- GAP 200.140, Cost Sharing on Sponsored Projects
GAP 200.140, Cost Sharing on Sponsored Projects
GAP 200.140, Cost Sharing on Sponsored Projects
Federal awards issued prior to December 26, 2014 should be managed in accordance with OMB Circulars A-21, A-110, and A-133. Federal awards issued on or after December 26, 2014 should be managed in accordance with 2 CFR Part 200: Uniform Administrative Requirements, Cost Principles, and Audit Requirements for Federal Awards (The Uniform Guidance). It is important to verify the appropriate regulations applicable to your award. Documentation of appropriate regulations may be found in the Award Notice issued by the funding agency.
These guidelines pertain to Federally sponsored projects and should be used as guidance for all sponsors unless specifically addressed in a non-Federal sponsor’s policies and/or procedures.
This GAP supersedes previous GAP versions, Duke Policies, Guidelines, etc. Unless otherwise noted, this GAP applies to all sponsored projects, unless superseded by guidelines from Non-Federal sponsors.
The purpose of this GAP is to define cost sharing and outline how cost sharing will be captured within the Duke General Ledger. The process for cost sharing on sponsored projects reflects guidance outlined in OMB Circular A-110, section c.23 as well as in the Uniform Guidance, 2CFR§200.306. Each Federal sponsor may have additional cost sharing requirements or restrictions, which must be followed.
This procedure has been developed to ensure that “cost sharing” on sponsored projects is proposed, accounted for and reported in a manner consistent with requirements set forth by Duke University, federal regulations (Office of Management and Budget (OMB) Circulars A-110, A-21, and 2 CFR Part 200: Uniform Administrative Requirements, Cost Principles, and Audit Requirements for Federal Awards (The Uniform Guidance)), and sponsoring agencies. Regardless of source of funding, Federal guidelines are used for cost sharing. (Any example using the Federal Government as a sponsor applies also to non-federal sponsors.)
Note that federal sponsors recognize cost sharing commitments when quantifiable financial commitments are included in any part of the proposal, not solely the budget and justification. Please note, if at any time quantifiable commitment (i.e., measureable commitment that can be tracked) is included in any document submitted to a Federal agency in the proposal package – Scope of Work, Budget, Budget Justification/Narrative, Letters of Support, etc. – this commitment becomes voluntary committed cost sharing and must be documented in university systems and the financial commitment must be met. Departments should be careful to not inadvertently commit to voluntary committed cost sharing. Principal Investigators (PI's) certify expenditure statements for cost sharing activities/accounts in the same manner as for direct project expenditures. PI's are responsible for ensuring that cost-sharing commitments are met.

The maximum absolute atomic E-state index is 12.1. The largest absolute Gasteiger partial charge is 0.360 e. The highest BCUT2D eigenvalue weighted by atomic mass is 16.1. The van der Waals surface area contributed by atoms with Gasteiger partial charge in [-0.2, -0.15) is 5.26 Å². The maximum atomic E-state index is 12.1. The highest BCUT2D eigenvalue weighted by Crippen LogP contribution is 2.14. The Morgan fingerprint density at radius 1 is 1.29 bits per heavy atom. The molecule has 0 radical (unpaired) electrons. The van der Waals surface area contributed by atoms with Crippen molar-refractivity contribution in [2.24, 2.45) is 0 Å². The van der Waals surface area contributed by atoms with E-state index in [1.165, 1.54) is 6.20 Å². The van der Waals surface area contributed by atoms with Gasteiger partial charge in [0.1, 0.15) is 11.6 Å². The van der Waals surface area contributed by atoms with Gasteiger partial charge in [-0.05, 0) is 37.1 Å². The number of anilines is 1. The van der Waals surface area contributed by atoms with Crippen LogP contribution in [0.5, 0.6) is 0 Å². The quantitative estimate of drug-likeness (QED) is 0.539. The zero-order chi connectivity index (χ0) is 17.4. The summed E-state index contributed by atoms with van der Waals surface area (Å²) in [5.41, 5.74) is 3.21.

For both mandatory and voluntary committed cost sharing, when an award is received in which cost sharing was proposed and is noted in the award document, the cost sharing becomes a binding commitment that the University must provide as part of the performance of the sponsored project.
Cost sharing has a significant financial impact on the department providing the funds and on the University as a whole. Therefore, Duke University and the Federal Government do not support voluntary committed cost-sharing unless required by the Federal sponsor. On all grant and contract proposals, no cost sharing commitments may be submitted unless specifically approved as outlined in Section IV of this procedure.